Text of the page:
Award for the best student research given as oral presentation during the annual conference in the area of parasitism, immunity and environment.
Terms of reference
The Murray Fallis Prize is a $300 prize awarded for an outstanding student presentation at the annual meeting. It is funded through the Murray Fallis Fund of the Zoological Education Trust.
- The individual must be a student (i.e. registered in an undergraduate or graduate degree program) at the time the abstract is submitted.
- The student should indicate at the time they submit their abstract that they want to be considered for a Parasitism, Immunity and Environment (PIE) Section Student Award, although the judges may at their discretion decide to evaluate all presentations they identify dealing with PIE topics.
- The student must present an oral paper at the Annual Meeting describing research conducted on any aspect of PIE.
- Under some circumstances, poster presentations may also be considered.
- Presentations of what are, essentially, research proposals will not be eligible for awards.
Selection of Prize Recipients
- Presentations are evaluated and ranked by a panel of judges (judging criteria are indicated below).
- The Murray Fallis Prize is normally awarded for the top-ranked oral presentation. The judges may at their discretion elect to include poster presentations in the competition, depending on the number of presentations submitted to a particular annual meeting.
- Under some circumstances, other prizes may be available, and awarded either to the second ranked oral presentation or top-ranked poster presentation at the discretion of Parasitology Section Council. Regardless, the Fallis Prize shall be considered the top award of the Section.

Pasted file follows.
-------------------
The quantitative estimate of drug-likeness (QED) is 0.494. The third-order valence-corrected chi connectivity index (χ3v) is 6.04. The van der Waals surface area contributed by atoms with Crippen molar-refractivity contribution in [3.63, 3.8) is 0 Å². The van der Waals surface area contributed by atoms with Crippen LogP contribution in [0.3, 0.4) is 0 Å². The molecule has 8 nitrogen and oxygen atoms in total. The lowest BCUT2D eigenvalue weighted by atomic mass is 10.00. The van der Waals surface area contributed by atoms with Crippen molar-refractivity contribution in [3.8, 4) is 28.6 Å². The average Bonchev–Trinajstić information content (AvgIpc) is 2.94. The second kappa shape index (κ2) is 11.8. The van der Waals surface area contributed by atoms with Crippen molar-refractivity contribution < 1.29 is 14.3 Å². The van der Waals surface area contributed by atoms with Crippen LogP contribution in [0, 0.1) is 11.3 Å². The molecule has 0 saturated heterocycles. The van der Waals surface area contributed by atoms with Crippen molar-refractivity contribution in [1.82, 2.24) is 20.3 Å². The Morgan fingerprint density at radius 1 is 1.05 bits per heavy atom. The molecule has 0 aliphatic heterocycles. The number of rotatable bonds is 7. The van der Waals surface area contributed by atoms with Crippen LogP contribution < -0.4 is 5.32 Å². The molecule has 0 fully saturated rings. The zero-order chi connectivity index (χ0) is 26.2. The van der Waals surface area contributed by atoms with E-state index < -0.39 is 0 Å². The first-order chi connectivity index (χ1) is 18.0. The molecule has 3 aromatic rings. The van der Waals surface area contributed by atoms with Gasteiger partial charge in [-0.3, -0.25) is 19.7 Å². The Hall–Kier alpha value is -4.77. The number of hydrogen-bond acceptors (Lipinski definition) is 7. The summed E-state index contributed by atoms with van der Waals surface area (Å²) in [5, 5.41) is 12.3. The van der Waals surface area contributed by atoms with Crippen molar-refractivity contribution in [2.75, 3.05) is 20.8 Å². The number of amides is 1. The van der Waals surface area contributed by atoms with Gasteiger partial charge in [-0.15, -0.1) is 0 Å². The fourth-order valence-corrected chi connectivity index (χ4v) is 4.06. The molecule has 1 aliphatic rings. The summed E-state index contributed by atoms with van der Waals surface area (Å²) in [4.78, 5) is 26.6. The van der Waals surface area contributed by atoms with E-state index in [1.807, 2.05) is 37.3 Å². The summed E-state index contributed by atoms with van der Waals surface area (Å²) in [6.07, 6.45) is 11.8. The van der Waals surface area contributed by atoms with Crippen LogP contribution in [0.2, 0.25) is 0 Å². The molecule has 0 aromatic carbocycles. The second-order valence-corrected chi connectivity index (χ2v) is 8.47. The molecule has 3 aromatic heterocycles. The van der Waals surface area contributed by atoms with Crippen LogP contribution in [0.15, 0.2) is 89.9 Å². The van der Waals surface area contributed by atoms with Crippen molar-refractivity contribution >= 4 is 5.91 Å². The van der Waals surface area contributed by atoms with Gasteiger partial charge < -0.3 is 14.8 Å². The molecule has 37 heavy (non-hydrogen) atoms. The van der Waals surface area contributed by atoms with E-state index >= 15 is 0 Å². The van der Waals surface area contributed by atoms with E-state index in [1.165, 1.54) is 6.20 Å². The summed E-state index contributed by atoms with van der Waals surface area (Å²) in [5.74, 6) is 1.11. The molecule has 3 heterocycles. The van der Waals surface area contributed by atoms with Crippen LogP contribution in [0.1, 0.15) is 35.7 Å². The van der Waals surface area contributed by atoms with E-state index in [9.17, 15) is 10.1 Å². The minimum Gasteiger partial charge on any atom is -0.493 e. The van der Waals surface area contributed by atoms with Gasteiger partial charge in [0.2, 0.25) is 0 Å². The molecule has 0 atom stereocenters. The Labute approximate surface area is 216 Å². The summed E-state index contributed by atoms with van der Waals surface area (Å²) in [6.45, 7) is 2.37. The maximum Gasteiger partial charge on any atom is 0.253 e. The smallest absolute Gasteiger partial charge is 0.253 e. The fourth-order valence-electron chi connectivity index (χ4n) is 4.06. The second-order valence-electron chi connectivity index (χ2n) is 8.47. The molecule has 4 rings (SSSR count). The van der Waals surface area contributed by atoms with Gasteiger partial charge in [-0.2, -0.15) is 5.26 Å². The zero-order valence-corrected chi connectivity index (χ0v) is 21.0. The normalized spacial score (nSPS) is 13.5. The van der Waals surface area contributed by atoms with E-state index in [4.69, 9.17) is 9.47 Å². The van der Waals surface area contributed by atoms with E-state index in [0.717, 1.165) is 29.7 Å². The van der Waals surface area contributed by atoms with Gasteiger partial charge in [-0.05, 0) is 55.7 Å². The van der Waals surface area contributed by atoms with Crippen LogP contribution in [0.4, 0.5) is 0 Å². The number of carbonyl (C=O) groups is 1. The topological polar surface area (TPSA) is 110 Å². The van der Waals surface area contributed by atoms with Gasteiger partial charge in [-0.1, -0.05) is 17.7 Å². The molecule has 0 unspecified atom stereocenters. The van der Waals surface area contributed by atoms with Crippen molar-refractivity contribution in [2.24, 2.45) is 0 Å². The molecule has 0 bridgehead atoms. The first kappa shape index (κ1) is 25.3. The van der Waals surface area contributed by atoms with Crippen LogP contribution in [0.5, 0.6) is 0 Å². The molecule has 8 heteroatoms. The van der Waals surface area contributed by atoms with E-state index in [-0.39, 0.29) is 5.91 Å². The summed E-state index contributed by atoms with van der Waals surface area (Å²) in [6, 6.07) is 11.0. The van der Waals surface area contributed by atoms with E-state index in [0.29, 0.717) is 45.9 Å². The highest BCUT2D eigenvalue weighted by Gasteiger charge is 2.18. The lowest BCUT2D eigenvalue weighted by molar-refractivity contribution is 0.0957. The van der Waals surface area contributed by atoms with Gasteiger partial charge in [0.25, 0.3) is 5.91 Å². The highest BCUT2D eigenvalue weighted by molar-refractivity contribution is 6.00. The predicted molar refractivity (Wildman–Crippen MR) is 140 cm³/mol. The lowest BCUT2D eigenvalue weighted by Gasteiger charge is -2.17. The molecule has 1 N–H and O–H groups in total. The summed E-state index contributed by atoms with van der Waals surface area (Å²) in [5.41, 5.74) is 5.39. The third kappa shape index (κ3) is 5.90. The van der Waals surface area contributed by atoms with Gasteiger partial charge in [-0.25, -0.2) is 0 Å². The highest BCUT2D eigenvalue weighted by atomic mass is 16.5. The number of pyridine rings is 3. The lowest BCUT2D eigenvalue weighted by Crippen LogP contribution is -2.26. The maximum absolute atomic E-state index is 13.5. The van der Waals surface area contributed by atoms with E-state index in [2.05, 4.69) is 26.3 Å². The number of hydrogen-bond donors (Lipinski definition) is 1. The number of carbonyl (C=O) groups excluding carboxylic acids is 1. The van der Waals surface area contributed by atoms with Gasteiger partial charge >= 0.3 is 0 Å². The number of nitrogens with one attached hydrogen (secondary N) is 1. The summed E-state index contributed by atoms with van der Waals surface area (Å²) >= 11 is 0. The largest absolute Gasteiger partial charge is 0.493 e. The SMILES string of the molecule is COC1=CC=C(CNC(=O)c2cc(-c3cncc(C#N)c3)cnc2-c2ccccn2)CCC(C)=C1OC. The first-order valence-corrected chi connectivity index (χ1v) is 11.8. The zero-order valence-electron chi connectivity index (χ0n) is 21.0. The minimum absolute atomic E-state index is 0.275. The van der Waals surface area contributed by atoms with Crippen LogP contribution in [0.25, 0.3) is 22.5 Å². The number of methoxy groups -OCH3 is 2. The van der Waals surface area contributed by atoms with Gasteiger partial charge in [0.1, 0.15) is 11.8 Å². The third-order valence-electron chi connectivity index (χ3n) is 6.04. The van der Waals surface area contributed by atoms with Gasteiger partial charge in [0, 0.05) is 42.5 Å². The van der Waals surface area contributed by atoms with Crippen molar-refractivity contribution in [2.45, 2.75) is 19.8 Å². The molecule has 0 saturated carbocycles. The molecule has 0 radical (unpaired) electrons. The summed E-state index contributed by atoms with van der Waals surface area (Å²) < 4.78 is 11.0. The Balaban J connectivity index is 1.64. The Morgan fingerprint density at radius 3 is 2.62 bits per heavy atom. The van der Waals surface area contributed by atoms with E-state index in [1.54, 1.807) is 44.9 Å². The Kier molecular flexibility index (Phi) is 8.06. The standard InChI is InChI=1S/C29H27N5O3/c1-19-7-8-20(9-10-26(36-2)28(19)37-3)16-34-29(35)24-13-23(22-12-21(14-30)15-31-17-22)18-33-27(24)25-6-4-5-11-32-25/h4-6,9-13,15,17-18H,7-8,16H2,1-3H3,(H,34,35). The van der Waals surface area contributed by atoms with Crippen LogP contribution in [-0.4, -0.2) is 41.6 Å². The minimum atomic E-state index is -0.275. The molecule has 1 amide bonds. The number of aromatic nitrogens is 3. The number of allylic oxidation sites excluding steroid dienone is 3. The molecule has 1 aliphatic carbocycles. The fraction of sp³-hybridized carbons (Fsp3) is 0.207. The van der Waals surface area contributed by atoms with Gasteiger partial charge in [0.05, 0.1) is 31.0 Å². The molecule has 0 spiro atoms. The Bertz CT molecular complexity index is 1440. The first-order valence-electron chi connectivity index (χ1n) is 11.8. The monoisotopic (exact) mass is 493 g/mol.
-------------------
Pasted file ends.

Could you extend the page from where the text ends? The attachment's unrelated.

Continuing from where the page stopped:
- The decision of the judges is final.
Judges will evaluate the scientific content, originality and quality of the research being presented, as follows:
- Was the written abstract comprehensive and did it reflect the actual presentation?
- Did the topic of the presentation have scientific merit and was it placed in perspective, with clearly outlined objectives?
- Was the methodology appropriate for the objectives, and was it explained appropriately for oral or poster presentation?
- Were the results clearly presented and were they relevant to the stated objectives?
- Were the results interpreted and discussed in a manner appropriate to oral or poster presentation, and were the discussion and conclusions relevant to the stated objectives?
- Was the student able to respond reasonably to questions?
Judges will also evaluate the quality of the presentation itself. For oral presentations, the organization, clarity, quality of visual aids, professionalism, time limit, pace and audibility will be considered. For poster presentations, organization, clarity, visual impact and professionalism will be considered.